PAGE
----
Terranova seeks to “map the way in which the Internet connects to the [Italian] autonomists’ ‘social factory’ [defined as] a process whereby work has shifted from factory to society.” [p. 33, Terranova] She contends that “cultural and technical work is central to the Internet and is also a widespread activity throughout capitalist societies [arguing] that such labor is not exclusive to the so-called knowledge workers, but is a pervasive feature of the postindustrial economy.” [p. 34-35, Terranova].

Before citing Lazzarato, Terranova argues, and urges, that we must ask WHO is participating in the “digital economy” before we can pass judgment on it. [p. 40, Terranova] To answer this, she found it useful to think in terms of what the Italian autonomists and especially Lazzarato describe as “immaterial labor” [p. 41, Terranova] which is labor that produces the informational and cultural content of the commodity. [p. 1, Lazzarato].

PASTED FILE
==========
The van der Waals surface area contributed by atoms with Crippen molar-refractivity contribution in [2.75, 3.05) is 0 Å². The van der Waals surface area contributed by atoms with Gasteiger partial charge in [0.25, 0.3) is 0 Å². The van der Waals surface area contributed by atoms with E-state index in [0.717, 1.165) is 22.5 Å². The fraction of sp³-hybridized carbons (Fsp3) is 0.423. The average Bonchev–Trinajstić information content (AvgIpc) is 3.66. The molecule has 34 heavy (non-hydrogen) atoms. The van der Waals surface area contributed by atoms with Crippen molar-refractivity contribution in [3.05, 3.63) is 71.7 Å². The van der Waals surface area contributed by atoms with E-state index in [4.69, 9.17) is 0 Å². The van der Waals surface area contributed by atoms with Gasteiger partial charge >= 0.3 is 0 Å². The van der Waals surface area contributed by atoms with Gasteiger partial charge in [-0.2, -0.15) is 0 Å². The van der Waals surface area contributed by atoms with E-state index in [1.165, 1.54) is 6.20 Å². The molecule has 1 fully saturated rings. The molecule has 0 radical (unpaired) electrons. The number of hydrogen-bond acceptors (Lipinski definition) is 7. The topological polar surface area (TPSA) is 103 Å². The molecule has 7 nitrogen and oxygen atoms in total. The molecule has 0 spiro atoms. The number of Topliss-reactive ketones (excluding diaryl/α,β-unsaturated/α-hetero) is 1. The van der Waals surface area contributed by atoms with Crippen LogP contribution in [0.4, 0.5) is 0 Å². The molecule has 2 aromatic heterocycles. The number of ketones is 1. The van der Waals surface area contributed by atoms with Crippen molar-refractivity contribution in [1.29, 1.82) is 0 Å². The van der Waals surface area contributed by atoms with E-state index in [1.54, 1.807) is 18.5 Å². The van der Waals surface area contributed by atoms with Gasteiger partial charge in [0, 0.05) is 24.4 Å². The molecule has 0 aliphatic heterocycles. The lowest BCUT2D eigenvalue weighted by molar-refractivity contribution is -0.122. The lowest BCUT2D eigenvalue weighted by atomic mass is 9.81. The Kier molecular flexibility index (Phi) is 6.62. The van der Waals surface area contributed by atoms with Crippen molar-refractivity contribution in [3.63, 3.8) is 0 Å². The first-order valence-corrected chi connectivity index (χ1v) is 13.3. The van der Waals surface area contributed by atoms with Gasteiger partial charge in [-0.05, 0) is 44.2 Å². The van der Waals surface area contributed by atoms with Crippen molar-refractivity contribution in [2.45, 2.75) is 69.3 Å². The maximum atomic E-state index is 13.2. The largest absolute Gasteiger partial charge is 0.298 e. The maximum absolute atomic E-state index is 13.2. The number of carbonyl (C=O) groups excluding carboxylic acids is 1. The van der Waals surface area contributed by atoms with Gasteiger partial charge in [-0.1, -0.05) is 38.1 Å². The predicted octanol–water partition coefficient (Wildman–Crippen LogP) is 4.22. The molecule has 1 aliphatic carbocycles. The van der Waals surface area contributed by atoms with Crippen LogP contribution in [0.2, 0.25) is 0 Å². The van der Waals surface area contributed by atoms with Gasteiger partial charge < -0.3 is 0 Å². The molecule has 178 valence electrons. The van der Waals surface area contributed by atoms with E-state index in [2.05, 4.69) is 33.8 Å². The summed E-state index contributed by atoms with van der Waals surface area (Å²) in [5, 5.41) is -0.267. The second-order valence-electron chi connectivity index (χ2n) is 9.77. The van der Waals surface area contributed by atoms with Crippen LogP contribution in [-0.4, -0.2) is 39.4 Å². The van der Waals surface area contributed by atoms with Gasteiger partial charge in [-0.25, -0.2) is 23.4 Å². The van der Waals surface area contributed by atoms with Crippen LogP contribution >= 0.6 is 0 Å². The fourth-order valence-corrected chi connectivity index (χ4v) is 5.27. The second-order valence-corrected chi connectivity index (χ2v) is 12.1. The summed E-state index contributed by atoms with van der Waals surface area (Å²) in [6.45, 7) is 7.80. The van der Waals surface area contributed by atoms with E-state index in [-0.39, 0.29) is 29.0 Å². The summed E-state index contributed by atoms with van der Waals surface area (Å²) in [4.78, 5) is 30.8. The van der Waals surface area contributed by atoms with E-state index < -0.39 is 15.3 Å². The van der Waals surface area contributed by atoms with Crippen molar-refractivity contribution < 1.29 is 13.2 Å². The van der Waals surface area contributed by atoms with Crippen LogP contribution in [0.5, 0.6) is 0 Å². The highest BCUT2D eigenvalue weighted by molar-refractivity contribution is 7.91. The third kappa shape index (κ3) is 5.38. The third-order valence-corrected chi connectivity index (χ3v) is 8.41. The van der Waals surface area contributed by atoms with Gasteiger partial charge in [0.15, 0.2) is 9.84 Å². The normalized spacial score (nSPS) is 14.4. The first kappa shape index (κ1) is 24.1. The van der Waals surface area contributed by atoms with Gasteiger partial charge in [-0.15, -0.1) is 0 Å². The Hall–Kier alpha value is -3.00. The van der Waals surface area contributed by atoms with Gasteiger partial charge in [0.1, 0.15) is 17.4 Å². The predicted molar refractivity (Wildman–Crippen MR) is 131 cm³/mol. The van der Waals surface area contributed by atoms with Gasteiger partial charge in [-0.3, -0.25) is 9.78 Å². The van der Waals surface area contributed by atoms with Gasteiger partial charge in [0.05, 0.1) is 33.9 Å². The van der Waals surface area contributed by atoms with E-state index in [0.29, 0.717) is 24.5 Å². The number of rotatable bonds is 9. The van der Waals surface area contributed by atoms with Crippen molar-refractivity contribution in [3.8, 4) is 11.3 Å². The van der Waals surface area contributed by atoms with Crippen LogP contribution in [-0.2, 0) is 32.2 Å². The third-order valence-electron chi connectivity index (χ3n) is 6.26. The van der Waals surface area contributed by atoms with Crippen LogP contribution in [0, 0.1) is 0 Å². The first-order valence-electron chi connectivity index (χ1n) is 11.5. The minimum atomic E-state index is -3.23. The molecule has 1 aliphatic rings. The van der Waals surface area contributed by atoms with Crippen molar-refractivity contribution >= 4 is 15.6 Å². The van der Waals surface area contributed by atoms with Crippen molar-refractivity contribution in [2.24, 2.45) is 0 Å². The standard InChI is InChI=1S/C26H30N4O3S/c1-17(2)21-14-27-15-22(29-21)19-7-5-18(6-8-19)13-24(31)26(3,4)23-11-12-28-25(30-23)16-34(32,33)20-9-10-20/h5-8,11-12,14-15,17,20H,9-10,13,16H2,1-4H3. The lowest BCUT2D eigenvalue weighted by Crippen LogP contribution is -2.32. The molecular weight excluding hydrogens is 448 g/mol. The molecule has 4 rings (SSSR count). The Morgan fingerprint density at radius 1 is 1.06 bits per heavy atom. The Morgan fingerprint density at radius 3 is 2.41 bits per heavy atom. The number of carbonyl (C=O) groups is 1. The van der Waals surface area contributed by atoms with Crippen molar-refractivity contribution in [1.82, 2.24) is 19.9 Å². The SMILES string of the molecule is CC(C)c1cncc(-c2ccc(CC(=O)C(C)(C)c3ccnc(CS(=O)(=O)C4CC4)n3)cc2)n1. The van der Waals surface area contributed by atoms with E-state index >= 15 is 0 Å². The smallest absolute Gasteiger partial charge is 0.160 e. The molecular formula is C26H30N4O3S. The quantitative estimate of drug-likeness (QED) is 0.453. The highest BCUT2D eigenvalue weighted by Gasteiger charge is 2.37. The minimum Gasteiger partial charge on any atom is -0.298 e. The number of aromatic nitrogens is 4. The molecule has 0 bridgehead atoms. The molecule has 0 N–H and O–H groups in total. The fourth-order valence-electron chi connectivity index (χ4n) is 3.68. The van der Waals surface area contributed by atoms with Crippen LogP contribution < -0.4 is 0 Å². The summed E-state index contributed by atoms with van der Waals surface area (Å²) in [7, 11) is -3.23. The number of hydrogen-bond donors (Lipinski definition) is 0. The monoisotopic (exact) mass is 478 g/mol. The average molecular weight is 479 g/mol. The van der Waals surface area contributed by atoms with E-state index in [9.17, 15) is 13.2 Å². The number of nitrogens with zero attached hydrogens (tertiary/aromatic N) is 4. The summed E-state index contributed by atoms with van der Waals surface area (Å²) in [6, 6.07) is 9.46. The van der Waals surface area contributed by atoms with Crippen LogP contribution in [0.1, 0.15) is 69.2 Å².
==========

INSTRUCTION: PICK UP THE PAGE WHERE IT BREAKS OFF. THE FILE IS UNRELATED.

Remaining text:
Lazzarato furthers the concept: “immaterial labor produces a social relationship (a relationship of innovation, production, consumption) [but] only if it succeeds in this production does its activity have an economic value.” [p. 4, Lazzarato] He specifies: “immaterial labor produces first and foremost a social relation – it produces not only commodities, but also the capital relation.” [p. 7, Lazzarato]

Lazzarato elaborates: “immaterial workers (those who work in advertising, fashion, marketing, television, cybernetics, and so forth) satisfy a demand by the consumer and at the same time establish that demand…immaterial labor produces subjectivity and economic value at the same time [demonstrating how capitalist production has invaded our lives.]” [p. 7, Lazzarato]